I’ve watched with envy for the last few years whilst friends took part in NaNoWriMo, a project where people try and write 50,000 words of a novel during November. I had been thinking about trying to do something similar with my thesis for some time, when lo-and-behold, the PhD-to-Published blog decided to trial something they refer to as AcBoWriMo, or Academic Book Writing Month.

Their idea is to set yourself a word goal that seems reasonably impossible, and to participate in a month of writing to try to achieve that. One of the major selling-points of the Nanowrimo idea is the community support, and knowing that other people are involved in the same terrible, awkward, difficult, intimidating business of writing. As I have a lot of writing to do at the moment, as well as a lot of analytical work, I’d certainly appreciate the support of doing so in a community.

One could argue that being in a university department with one of the biggest bodies of post-graduate students would provide a suitable community, but that hasn’t proved true. It’s a commonly held belief that doing a PhD can be a very lonely experience, and even here in UCL that remains true. In archaeology many students travel for field trips, and many more are foreign nationals and often travel home or work in their home countries for portions of time. Some live outside London, as I do, and more prefer to work from home rather than an office. As a result of this broad demographic, the chances of anyone actually being in the office when I am is usually pretty slim – though this has picked up as my cohort has hit the third year running.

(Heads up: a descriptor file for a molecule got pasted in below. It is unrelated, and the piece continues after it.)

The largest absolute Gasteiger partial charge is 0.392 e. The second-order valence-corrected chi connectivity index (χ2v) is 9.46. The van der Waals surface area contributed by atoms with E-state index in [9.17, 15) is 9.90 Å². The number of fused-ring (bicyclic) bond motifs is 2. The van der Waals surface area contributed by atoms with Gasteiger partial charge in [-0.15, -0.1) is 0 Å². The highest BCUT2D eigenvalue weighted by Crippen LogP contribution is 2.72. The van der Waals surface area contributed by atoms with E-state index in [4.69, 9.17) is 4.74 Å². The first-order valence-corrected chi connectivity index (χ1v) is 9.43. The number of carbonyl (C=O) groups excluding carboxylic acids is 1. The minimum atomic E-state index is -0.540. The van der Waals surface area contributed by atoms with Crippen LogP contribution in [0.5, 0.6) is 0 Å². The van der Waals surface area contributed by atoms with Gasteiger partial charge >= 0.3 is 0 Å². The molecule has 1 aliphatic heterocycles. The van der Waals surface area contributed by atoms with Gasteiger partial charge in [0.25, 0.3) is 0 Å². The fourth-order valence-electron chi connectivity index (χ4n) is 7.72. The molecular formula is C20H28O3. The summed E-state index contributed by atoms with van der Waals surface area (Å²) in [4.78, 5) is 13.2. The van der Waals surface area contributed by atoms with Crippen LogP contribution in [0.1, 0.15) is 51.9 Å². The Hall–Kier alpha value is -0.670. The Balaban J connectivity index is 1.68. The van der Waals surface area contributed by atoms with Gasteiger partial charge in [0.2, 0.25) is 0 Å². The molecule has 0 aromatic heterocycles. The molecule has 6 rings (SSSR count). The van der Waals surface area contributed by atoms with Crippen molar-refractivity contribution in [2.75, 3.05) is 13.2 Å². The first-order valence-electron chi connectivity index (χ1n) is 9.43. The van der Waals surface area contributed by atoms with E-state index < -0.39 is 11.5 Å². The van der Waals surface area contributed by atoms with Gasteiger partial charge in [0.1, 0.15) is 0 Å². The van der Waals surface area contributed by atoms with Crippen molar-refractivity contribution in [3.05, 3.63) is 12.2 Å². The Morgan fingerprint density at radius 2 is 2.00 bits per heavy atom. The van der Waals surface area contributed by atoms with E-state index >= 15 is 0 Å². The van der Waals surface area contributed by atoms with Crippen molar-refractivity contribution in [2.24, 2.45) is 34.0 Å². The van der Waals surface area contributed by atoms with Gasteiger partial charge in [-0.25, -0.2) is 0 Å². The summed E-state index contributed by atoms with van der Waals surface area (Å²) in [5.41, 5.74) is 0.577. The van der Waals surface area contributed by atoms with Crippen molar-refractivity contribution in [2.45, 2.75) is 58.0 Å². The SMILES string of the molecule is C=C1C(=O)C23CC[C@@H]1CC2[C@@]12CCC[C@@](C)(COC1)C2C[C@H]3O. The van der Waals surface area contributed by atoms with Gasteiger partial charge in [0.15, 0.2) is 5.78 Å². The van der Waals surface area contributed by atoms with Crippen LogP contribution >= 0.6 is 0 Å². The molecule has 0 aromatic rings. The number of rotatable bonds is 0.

People often express doubt that an online ‘community’ really can really offer much in the way of true support, but my experience with #phdchat argues that it can. #Phdchat is a weekly discussion held at 7:30pm -8:30pm using Twitter and the #phdchat hashtag. Every week people talk about a different topic, asking questions, offering advice, and just chatting. It’s developed into a regular, reliable community and people continue discussions informally throughout the week, making new friends. Even students such as myself, who are lucky enough to be in large departments full of other PhD students undertaking similar problems, benefit from sharing their concerns and chatting with others.

Whether AcBoWriMo can be as successful as #phdchat is entirely down to getting a big-enough buy-in from students and having a dedicated moderator. With PhD-to-Published introducing the idea very late in October it’s unlikely many people will take part, but they’ve introduced it as a ‘trial’ for a bigger version next year, so it could work very well. And for those of us taking part this year it’ll hopefully get us in the habit of writing daily, which considering I’m beginning third year has got to be a good thing!

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